Main Point: Jesus is a Man of compassion and love and is much more concerned with our future than our past.
Discussion Starter: Reading and Recreation of The Adulterous Woman (Jn 8:1-11)
Read John 8:1-11 aloud. Then ask for volunteers to come up and act out the different parts of this passage – they won’t have to act as much as they will be asked to think what that person would be thinking or doing at that moment. Assign roles to different students. Assign someone to be Jesus, assign several people to be a group of teachers of the Law & Pharisees. Instruct others to just be those “in the crowd that day.” Pick others to be Jesus’ disciples. Of course, you’ll need to assign someone to be the sinful woman, but be careful; make sure it’s someone who isn’t going to be ridiculed for playing an adulterous woman.
Ask questions as the story goes on. Try to create discussion (possible answers that you might target are in parenthesis below).
- John 8:1-11
“But Jesus went to the Mount of Olives.  At dawn he appeared again in the temple courts, where all the people gathered around him, and he sat down to teach them.  The teachers of the law and the Pharisees brought in a woman caught in adultery. They made her stand before the group and said to Jesus, “Teacher, this woman was caught in the act of adultery.  In the Law Moses commanded us to stone such women. Now what do you say?”  They were using this question as a trap, in order to have a basis for accusing him.”
- ASK A FEW: What were the two reasons these religious people had for bringing this particular woman to Jesus? (Leaders – First, the woman had actually been caught in the middle of a very serious sin, but second, those men only wanted to use her to trick Jesus.)
- ASK A FEW: Think about this: if they were trying to trap Jesus, and they decided to use this method, how do you think they had to go about catching a woman committing adultery? (Leaders – There are lots of POSSIBLE answers to this question: maybe the woman was set up, maybe the religious leaders just got lucky and found her, maybe she had a reputation…. No one really knows for sure, but it will get your students thinking.)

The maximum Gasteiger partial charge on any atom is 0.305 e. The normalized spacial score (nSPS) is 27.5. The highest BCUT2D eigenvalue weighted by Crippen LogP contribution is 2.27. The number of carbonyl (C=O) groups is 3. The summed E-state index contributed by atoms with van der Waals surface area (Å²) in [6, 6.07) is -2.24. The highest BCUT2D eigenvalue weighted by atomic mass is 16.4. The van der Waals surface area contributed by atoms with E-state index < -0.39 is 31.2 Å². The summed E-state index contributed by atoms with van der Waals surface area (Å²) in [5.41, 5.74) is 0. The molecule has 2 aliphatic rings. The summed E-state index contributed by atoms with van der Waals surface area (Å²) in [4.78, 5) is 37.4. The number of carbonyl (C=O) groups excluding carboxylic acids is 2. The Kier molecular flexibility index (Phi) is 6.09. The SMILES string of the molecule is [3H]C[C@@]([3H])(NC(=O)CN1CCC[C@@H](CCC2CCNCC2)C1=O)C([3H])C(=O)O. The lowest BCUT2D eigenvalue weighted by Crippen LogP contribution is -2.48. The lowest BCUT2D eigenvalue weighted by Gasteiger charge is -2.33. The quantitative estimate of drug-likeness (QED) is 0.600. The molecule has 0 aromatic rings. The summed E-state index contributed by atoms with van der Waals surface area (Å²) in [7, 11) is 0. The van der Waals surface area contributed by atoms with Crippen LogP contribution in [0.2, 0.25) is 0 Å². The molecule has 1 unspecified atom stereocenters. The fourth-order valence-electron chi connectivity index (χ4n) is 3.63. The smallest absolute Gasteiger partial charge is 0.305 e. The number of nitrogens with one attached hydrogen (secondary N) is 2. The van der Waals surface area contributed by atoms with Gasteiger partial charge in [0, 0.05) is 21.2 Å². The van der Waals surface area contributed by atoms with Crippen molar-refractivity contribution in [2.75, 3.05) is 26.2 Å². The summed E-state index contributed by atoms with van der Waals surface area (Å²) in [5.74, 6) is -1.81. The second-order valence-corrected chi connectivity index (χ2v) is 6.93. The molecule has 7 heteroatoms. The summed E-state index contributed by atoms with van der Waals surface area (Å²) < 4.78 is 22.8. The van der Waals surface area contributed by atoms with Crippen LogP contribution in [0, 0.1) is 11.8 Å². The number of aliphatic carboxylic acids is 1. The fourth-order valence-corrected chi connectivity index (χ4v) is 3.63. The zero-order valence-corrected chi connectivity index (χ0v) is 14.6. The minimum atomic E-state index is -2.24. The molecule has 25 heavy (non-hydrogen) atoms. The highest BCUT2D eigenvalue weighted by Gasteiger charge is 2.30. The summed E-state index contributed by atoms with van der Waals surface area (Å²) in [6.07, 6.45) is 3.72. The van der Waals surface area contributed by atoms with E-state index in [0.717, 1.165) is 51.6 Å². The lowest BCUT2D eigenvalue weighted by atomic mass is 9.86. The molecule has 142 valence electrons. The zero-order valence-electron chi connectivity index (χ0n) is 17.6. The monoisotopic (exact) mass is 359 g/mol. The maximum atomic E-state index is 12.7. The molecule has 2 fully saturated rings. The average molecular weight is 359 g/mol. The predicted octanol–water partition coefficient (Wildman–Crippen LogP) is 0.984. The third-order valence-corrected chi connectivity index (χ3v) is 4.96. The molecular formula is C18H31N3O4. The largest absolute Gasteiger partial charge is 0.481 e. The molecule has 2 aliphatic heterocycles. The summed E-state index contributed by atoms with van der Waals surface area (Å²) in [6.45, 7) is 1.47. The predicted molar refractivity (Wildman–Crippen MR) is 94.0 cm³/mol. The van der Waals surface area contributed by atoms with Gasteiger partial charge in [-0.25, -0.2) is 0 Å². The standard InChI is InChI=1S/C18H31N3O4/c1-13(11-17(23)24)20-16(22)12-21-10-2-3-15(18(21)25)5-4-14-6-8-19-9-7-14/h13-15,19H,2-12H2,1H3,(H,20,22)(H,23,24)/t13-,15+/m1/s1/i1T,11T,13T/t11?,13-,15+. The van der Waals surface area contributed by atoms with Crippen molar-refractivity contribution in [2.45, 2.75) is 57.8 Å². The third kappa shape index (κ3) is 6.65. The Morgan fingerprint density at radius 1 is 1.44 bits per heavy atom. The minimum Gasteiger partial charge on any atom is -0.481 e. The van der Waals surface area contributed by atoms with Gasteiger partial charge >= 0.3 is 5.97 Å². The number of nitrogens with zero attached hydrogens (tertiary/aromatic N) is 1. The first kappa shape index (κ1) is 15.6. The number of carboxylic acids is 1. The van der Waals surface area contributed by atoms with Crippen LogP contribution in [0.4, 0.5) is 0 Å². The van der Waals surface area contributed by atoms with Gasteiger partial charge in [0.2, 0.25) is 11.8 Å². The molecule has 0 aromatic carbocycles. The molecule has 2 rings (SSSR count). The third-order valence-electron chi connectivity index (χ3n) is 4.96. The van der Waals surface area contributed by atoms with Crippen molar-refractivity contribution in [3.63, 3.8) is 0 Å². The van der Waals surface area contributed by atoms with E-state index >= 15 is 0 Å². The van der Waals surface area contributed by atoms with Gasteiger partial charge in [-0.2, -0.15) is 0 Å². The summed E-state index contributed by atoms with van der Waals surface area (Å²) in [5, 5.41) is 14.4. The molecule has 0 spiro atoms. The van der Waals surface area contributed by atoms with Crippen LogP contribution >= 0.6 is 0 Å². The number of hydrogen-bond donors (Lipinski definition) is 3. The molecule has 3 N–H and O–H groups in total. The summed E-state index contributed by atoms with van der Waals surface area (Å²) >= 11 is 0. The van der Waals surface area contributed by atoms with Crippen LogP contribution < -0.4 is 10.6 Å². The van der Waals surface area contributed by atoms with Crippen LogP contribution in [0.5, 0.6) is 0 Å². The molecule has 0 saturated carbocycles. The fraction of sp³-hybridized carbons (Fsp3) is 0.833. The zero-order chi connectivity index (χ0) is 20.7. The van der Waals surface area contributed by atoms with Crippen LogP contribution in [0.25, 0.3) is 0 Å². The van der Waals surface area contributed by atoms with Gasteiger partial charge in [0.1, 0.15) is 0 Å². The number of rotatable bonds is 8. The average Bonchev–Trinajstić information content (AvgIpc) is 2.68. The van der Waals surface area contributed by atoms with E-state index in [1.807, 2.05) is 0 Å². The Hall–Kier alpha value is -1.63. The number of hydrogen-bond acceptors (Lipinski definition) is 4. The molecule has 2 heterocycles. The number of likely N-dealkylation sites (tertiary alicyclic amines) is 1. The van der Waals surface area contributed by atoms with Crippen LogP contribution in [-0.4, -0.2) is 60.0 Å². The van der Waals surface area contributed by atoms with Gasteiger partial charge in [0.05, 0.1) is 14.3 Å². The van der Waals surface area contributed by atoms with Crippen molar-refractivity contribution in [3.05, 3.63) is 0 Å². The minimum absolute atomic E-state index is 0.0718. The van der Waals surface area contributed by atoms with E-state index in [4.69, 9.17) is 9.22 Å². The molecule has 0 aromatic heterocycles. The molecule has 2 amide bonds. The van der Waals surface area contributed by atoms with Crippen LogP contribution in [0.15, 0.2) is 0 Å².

- ASK A FEW: Since time began, it takes at least TWO to have adultery. Why didn’t the religious leaders bring the man, as well? (Leaders – Again, there are several possible answers: maybe the man was one of them, maybe he was “too important” to get in trouble, maybe he conned his way out of it, etc.)
- ASK THE GIRL: If you were really in this predicament, standing there alone, crying, with everyone in the streets knowing what you were doing, how would you feel? (Leaders – She will probably say, “Ashamed.” She might say, “Afraid of being killed.”)
- ASK THE GIRL: How would you feel if you really discovered that others were using you to hurt someone else?
SAY THIS: These religious leaders were trying to trap Jesus in a Catch 22. If he answered “stone her” – he would be in trouble with Roman law which forbade local governments to impose the death penalty without their permission. (This is why the Jews had to bring Jesus to Pilate later.) But if Jesus answered “let her go,” he would be going against the Mosaic Law that called for the death of an adulterer.
 “But Jesus bent down and started to write on the ground with his finger. . .”
” . . .  When they kept on questioning him, he straightened up and said to them, “If any one of you is without sin, let him be the first to throw a stone at her.”  Again he stooped down and wrote on the ground . . .”
” . . .  At this, those who heard began to go away one at a time, the older ones first, until only Jesus was left, with the woman still standing there. . .”
” . . . Jesus straightened up and asked her, “Woman, where are they? Has no one condemned you?”  “No one, sir,” she said. “Then neither do I condemn you,” Jesus declared. “Go now and leave your life of sin.”
I hope that “stepping into this story” helps you understand that Jesus was truly a Man of compassion and love. It’s not that He didn’t care about the Jewish Law; in fact, Jesus LOVED the Law! But He also loved her. And since He, the Son of God, was willing to forgive her, He expected them to do so, as well.
Jesus didn’t condemn her. He basically said, “I know where you’ve been and what you’ve been doing, but that need not matter anymore. I care about where you are going from here.”
I truly believe Jesus is saying the same thing to us. How we walked in the door tonight doesn’t matter as much as how we leave those same doors tonight.
My question is, “Have you heard Jesus say to you, “I don’t condemn you, but leave your life of sin”?
(Share the Gospel and close in prayer.)
Jonathan McKee is the author of over twenty books including the brand new The Bullying Breakthrough; The Teen’s Guide to Social Media & Mobile Devices; If I Had a Parenting Do Over; and the Amazon Best Seller - The Guy's Guide to God, Girls and the Phone in Your Pocket. He speaks to parents and leaders worldwide, all while providing free resources for youth workers on TheSource4YM.com. Jonathan, his wife Lori, and their three kids live in California.